Head Flask

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Object Name: 
Head Flask
Accession Number: 
Overall H: 19.6 cm, W (head): 7.7 cm; Rim Diam: 5.7 cm; Foot Diam: 6.8 cm;
On Display
Web Description: 
After the mid-fourth century, glassmaking declined in the Roman Empire. In the east, where the decline was less pronounced, a group of deep blue flasks, pitchers, and lamps with coiled bases was produced. They seem to have been made in a single workshop, but examples have been found as far afield as the Sudan and South Korea. One member of the group is this head flask, which was blown in a two-part mold. The handle was applied to the neck, drawn out and down, and attached to the head. The remaining glass was dragged down to the neck and notched. The thumb-rest at the apex of the handle was made by pinching the hot glass with pincers. Only three other head flasks made from the same mold are known to exist. The Corning flask once belonged to the celebrated operatic tenor Enrico Caruso.
Smith, Ray Winfield, Source
American Art Galleries, Former Collection
Primary Description: 
Transparent deep blue bubbly glass; mold-blown, applied, tooled. Form of human head; rim outsplayed, sprung; neck tapers towards bottom, then splays slightly; body in form of youthful head with straight hair cut in fringe across forehead and cut off straight at nape of neck, prominent ears; base consists of thread wound three times to form splayed foot ring; applied wishbone handle attached to lower part of neck, sharply angled with pincered thumb piece, then attached to back of head, drawn down to foot, then notched between lower attachment and bottom.
Metropolitan Museum of Art 2014-12-09 through 2015-04-13
Corning Museum of Glass 2015-05-16 through 2016-01-04
At the end of the first century B.C., glassmakers working in the environs of Jerusalem made a revolutionary breakthrough in the way glass was made. They discovered that glass could be inflated at the end of a hollow tube. This technical achievement—glassblowing—made the production of glass vessels much quicker and easier, and allowed glassmakers to develop new shapes and decorative techniques. One technique, inflating glass in molds carved with decorative and figural designs, was used to create multiple examples of a variety of vessel shapes with high-relief patterns. The molds used to shape this ancient glass were complex in their design, and the mold-blown glass vessels of ancient Rome tell a wealth of stories about the ancient world, from gladiators to perfume vessels, from portraits of a Roman empress to oil containers marked with the image of Mercury, Roman god of trade. Among the earliest workshops to design and create mold-blown glass was one in which a man named Ennion worked. Ennion was the first glassmaker to sign his glass objects by incorporating his name into the inscriptions that formed part of the mold’s design, and thus he stands among a small group of glass workers whose names have come down to us from antiquity. On view through January, 4, 2016, Ennion and His Legacy, is composed of mold-blown master works by Ennion and other Roman glassmakers. The works are drawn from the Corning Museum’s collection of Roman glass, one of the finest in the world. Within the larger exhibit is a smaller exhibit organized by The Metropolitan Museum of Art, Ennion: Master of Roman Glass, which focuses specifically on works made by Ennion. Composed of loans from a number of international institutions and private collections this exhibit within an exhibit brings together many of the known examples of Ennion’s wares and will be on view through October 19, 2015.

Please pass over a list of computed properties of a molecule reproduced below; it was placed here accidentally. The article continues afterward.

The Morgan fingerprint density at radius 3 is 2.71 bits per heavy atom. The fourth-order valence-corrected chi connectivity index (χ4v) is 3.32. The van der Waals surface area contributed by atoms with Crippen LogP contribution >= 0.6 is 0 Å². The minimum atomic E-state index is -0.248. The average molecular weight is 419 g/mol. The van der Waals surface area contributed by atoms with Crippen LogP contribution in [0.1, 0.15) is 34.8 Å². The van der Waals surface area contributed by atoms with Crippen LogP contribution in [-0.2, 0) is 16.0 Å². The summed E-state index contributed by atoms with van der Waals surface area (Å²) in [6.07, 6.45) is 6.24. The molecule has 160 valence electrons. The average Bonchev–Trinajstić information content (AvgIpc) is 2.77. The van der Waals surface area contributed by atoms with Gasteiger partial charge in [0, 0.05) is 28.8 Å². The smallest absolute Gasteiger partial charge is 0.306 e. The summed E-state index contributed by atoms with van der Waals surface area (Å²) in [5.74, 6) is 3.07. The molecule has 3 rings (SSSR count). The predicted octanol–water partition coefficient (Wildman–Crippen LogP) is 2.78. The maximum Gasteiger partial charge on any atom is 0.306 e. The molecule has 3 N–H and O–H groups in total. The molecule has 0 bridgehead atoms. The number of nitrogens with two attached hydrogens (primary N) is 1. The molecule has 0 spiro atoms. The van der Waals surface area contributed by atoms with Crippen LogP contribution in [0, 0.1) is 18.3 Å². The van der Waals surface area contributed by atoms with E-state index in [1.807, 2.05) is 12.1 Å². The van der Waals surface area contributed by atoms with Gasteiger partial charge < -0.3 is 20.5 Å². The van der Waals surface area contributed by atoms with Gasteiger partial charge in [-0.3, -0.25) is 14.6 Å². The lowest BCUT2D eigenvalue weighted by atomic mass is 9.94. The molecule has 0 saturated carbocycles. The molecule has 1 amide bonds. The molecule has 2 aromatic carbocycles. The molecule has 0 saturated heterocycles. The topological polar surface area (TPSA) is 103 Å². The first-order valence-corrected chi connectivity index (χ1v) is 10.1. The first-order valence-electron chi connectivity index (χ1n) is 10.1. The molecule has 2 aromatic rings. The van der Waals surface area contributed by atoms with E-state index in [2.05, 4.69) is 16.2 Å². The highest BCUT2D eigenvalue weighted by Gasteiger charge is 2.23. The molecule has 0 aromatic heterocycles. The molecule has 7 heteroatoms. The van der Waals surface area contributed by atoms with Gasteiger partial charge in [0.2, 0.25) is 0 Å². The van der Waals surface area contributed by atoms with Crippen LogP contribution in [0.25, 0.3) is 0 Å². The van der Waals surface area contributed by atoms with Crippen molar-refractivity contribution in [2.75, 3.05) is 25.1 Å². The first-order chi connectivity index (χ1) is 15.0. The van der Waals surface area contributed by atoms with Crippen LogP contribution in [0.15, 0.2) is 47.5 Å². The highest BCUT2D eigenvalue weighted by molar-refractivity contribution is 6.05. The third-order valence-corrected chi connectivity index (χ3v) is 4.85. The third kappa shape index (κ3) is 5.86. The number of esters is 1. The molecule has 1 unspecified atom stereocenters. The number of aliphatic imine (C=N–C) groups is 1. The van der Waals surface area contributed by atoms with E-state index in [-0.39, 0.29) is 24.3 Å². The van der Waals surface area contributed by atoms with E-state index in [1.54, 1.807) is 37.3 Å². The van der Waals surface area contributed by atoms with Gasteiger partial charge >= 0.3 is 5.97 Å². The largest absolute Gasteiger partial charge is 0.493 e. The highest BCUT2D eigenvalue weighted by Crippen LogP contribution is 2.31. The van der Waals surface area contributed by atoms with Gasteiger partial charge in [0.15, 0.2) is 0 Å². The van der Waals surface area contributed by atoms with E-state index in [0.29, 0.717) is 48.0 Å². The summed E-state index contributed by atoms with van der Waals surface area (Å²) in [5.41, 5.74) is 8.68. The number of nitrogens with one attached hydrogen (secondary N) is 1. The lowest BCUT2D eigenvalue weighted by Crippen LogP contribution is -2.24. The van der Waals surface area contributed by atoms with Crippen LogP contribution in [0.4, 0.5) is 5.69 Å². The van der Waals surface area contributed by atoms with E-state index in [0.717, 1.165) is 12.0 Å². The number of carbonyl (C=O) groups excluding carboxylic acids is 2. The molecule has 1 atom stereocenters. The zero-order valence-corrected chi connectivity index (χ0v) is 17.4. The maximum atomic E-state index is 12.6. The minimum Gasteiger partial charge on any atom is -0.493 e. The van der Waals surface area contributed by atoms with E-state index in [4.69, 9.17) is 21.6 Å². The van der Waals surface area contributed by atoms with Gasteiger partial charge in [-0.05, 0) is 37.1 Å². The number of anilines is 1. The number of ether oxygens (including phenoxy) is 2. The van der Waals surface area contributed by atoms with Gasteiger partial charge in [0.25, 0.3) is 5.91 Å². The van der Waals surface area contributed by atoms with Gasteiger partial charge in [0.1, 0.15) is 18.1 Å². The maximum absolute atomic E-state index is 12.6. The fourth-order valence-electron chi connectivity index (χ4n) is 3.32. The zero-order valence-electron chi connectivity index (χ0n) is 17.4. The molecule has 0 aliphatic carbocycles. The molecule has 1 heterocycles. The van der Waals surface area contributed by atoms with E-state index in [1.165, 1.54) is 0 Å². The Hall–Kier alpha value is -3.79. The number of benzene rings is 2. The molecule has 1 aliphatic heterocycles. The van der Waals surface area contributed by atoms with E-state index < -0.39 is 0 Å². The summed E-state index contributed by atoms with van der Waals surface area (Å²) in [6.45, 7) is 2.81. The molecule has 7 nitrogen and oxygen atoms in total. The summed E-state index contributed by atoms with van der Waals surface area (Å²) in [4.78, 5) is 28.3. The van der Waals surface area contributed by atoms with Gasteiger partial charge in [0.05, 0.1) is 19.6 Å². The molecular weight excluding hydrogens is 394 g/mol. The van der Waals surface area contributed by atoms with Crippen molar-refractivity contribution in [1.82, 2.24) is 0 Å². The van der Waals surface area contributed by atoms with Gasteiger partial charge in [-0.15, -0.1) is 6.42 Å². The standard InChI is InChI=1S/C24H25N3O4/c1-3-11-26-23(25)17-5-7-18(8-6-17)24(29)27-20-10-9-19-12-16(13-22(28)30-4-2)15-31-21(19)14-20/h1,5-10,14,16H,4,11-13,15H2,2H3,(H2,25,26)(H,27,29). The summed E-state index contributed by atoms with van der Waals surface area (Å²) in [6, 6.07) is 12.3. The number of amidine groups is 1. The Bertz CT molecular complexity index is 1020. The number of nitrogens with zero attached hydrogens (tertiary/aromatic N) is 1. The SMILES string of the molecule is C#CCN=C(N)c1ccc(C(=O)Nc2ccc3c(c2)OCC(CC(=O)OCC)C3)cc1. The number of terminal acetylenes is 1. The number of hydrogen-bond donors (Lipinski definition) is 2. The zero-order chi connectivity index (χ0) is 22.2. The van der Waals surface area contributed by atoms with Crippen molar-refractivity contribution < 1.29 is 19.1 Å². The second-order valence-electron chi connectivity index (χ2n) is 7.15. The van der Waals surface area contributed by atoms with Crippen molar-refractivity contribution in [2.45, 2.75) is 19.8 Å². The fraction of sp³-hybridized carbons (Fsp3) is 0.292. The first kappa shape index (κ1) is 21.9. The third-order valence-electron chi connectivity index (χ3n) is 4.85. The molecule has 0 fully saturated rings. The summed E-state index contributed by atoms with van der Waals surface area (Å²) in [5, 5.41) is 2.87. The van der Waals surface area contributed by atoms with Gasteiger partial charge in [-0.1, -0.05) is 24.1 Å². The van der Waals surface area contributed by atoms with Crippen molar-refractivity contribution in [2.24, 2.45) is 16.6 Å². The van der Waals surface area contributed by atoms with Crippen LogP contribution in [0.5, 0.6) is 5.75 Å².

Corning Museum of Glass
Changing Exhibitions Gallery
The Fragile Art: Extraordinary Objects from The Corning Museum of Glass
Park Avenue Armory 2009-01-23 through 2009-02-01
The 55th Annual Winter Antiques Show
Ambrose and Agustine: The Origins of Europe
Museo Diocesano 2003-11-01 through 2004-06-01
(exhibit title) Ambrogio e Agostino: Le sorgenti dell'Europe
Glass of the Caesars
British Museum 1987-11-18 through 1988-03-06
Romisch-Germanisches Museum 1988-04-15 through 1988-10-18
Musei Capitolini 1988-11-03 through 1989-01-31
Corning Museum of Glass
Glass from the Ancient World
Corning Museum of Glass 1957-06-04 through 1957-09-15
Ancient Art in American Private Collections
Fogg Art Museum 1954
Verres Antiques de la Collection R.W. Smith
Musee de Mariemont 1954 through 1954
New Glass Review, 31 (2010) illustrated, p. 77;
Medieval Glass for Popes, Princes, and Peasants (2010) illustrated, pp. 100-101, #6; BIB# 115588
387 d.c./ambrogio e agostino/le sorgenti dell'europa (2003) illustrated, p. 323, no. 279; p. 429; BIB# 78110
Roman Glass in The Corning Museum of Glass, Volume Two (2001) illustrated, pp. 74-75, pl. 548; BIB# 58895
A Distinctive Group of Late Roman Glass Vessels (1997) illustrated, p. 374, pl. 1; p. 367 ff.; BIB# 112248
Glass Capturing the Dance of Light (1993) illustrated, p. 62, bottom;
Glass Of The Roman Empire (1988) illustrated, pp. 42-43, fig. 17; pp. 7, 9; BIB# 32608
Title Unknown (The Buffalo News) (1987-06-07) illustrated, Front Page; Section G;
Roman Glass in The Corning Museum of Glass (postcards) (1987) illustrated, #18; BIB# 34348
Glass of the Caesars (1987) illustrated, p. 175, #96; BIB# 31831
Glass from the Ancient World: The Ray Winfield Smith Collection (1957) illustrated, pp. 140-141, #279; BIB# 27315
Catalogue des Verres Antiques de la Collection Ray Winfield Smith (1954) illustrated, p. 26, #119, pl. XIV; BIB# 28196
Ancient Art in American Private Collections (1954) #359, pl. XCV; BIB# 19297
Egyptian, Ptolemaic, Alexandrian, Roman, Arabic, and Syrian glass... Collection of Kouchakji Freres (#2131) (1927-01-25) #236;